Reflections on the season that nearly wasn’t

By Randy Randall
Here we are in October already during the last boating weekend of the summer that nearly wasn’t. Our marina season has been dominated by sunny weather, good fishing and COVID-19. As the old saying goes, “It’s an ill wind that blows nobody any good.” Who knew marinas and boatyards would fill up and boat sales would go through the roof? We were fortunate when the governor approved recreational boating and fishing as legitimate outdoor activities. Our office phone rang off the hook, and the wait list grew exponentially.

Early in the summer the state came out with COVID-19 guidelines for marinas and boatyards, which we all tried to implement one way or the other. Here at Marston’s things were a little easier because we are entirely outdoors and we don’t have a ship’s store, restaurant or boat shop. We put up new signage, wore our masks and sanitized surfaces. Jeremy and Matt were scrupulous about wearing their masks in our small office and on the fuel dock. They began by wiping off credit cards and letting the customer handle the gas nozzle.

Later in the summer The Centers for Disease Control and Prevention indicated that surface transmission of the virus outdoors was fairly low, so we backed off wiping the gangwalk railings and doorknobs. A few customers were conscientious about wearing masks, but most did not. Again, the outdoor environment probably minimized any risk. We did have one couple that had contracted the virus back in March. So far that has been the only incident we’re aware of.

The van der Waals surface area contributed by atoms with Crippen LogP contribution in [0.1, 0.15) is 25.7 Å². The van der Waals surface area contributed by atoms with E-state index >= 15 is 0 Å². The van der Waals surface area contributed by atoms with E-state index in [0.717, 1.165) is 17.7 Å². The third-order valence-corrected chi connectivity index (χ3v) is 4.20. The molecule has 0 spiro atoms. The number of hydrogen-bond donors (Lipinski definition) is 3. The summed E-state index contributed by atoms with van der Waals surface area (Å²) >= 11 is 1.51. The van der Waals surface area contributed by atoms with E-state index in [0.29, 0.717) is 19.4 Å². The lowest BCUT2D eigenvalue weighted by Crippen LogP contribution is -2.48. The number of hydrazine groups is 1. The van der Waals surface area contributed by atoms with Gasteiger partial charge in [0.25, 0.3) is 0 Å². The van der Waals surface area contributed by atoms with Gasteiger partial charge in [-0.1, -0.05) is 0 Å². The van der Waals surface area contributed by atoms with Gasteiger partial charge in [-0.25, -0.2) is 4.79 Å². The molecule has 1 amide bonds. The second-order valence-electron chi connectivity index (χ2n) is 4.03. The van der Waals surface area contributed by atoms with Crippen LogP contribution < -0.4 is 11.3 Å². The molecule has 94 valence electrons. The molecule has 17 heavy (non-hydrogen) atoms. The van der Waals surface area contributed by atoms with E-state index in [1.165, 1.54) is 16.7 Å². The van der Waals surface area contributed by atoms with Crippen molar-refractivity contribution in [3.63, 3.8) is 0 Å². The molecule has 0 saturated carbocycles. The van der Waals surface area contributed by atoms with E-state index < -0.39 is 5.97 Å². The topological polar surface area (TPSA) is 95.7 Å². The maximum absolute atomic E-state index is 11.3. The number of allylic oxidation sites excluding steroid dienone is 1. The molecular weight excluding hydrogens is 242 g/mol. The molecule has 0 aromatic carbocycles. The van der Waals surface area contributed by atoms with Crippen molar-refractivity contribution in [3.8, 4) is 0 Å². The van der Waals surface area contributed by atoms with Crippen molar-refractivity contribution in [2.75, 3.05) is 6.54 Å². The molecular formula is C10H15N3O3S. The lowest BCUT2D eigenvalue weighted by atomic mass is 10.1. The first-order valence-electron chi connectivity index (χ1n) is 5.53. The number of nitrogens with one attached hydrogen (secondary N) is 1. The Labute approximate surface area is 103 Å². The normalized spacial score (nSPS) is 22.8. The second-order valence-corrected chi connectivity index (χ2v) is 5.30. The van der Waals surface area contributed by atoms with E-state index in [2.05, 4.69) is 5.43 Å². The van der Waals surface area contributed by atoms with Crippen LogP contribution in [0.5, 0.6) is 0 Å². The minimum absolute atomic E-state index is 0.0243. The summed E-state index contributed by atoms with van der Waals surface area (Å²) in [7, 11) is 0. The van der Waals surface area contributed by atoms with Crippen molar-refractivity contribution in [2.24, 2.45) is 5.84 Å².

Many of the marinas and boatyards met bi-weekly with Maine Marine Trades via Zoom to discuss the latest regulations and share ideas for combating the virus. An unforeseen problem for some marinas was boats coming from the south. Many yachts made their way to Maine either to visit or to remain for the summer. A frequent question was when their quarantine should begin. The official answer was when the boats crossed the Maine border. We had one boat come from Florida. They came up the river, picked up a mooring and came ashore to a waiting car. He said “Hi, nice to be here. We’ll see you in two weeks.”

Other marinas tried to figure out who was allowed to come ashore. Could visiting yachts tie up to docks? How would the people on board receive groceries, or dump waste or do their laundry? To their credit, I don’t think there have been any outbreaks reported from any of Maine’s many marine-related industries.

Here on the Saco River we’re breathing a little easier having made it through a very unconventional summer. Now we begin to disassemble our docks and moorings and haul everything on shore. It takes us two to three weeks before we park the forklift and lock the office door for good. As always, we are grateful for every customer who spent the summer of 2020 with us, and we are thankful no one became ill while boating on the river and the bay. Fair winds to all.

Randy Randall
Saco, Maine